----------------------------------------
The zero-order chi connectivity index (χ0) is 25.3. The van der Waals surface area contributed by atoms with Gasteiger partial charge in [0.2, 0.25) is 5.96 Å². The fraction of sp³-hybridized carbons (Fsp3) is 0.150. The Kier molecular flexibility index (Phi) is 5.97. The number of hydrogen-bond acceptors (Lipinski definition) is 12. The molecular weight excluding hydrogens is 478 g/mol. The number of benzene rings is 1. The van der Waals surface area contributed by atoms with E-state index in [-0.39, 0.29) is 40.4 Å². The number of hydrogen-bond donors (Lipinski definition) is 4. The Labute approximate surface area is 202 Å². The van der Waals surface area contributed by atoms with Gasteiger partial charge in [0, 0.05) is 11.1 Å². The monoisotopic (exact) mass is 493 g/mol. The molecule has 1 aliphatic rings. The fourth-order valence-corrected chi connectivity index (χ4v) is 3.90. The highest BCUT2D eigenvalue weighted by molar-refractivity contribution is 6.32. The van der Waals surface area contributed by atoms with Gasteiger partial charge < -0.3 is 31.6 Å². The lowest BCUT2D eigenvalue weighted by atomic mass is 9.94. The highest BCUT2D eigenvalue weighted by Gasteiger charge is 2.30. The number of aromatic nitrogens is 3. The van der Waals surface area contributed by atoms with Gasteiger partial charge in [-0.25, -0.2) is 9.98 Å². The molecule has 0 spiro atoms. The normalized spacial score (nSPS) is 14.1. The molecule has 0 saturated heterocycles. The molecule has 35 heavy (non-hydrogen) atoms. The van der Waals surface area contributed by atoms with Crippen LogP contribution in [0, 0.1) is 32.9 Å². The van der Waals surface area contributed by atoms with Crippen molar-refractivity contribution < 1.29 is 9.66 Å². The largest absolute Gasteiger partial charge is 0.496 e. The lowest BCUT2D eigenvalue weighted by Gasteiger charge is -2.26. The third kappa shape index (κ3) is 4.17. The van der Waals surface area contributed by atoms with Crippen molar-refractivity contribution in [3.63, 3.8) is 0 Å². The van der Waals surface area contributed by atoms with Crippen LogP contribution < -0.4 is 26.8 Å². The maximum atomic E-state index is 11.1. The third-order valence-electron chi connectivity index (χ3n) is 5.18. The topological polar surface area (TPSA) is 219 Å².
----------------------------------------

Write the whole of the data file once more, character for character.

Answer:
The zero-order chi connectivity index (χ0) is 25.3. The van der Waals surface area contributed by atoms with Gasteiger partial charge in [0.2, 0.25) is 5.96 Å². The fraction of sp³-hybridized carbons (Fsp3) is 0.150. The Kier molecular flexibility index (Phi) is 5.97. The number of hydrogen-bond acceptors (Lipinski definition) is 12. The molecular weight excluding hydrogens is 478 g/mol. The number of benzene rings is 1. The van der Waals surface area contributed by atoms with E-state index in [-0.39, 0.29) is 40.4 Å². The number of hydrogen-bond donors (Lipinski definition) is 4. The Labute approximate surface area is 202 Å². The van der Waals surface area contributed by atoms with Gasteiger partial charge in [0, 0.05) is 11.1 Å². The monoisotopic (exact) mass is 493 g/mol. The molecule has 1 aliphatic rings. The fourth-order valence-corrected chi connectivity index (χ4v) is 3.90. The highest BCUT2D eigenvalue weighted by molar-refractivity contribution is 6.32. The van der Waals surface area contributed by atoms with Gasteiger partial charge < -0.3 is 31.6 Å². The lowest BCUT2D eigenvalue weighted by atomic mass is 9.94. The highest BCUT2D eigenvalue weighted by Gasteiger charge is 2.30. The number of aromatic nitrogens is 3. The van der Waals surface area contributed by atoms with Gasteiger partial charge in [-0.25, -0.2) is 9.98 Å². The molecule has 0 spiro atoms. The normalized spacial score (nSPS) is 14.1. The molecule has 0 saturated heterocycles. The molecule has 35 heavy (non-hydrogen) atoms. The van der Waals surface area contributed by atoms with Crippen LogP contribution in [0, 0.1) is 32.9 Å². The van der Waals surface area contributed by atoms with Crippen molar-refractivity contribution < 1.29 is 9.66 Å². The largest absolute Gasteiger partial charge is 0.496 e. The lowest BCUT2D eigenvalue weighted by Gasteiger charge is -2.26. The third kappa shape index (κ3) is 4.17. The van der Waals surface area contributed by atoms with Crippen molar-refractivity contribution in [3.63, 3.8) is 0 Å². The van der Waals surface area contributed by atoms with Crippen LogP contribution < -0.4 is 26.8 Å². The maximum atomic E-state index is 11.1. The third-order valence-electron chi connectivity index (χ3n) is 5.18. The topological polar surface area (TPSA) is 219 Å².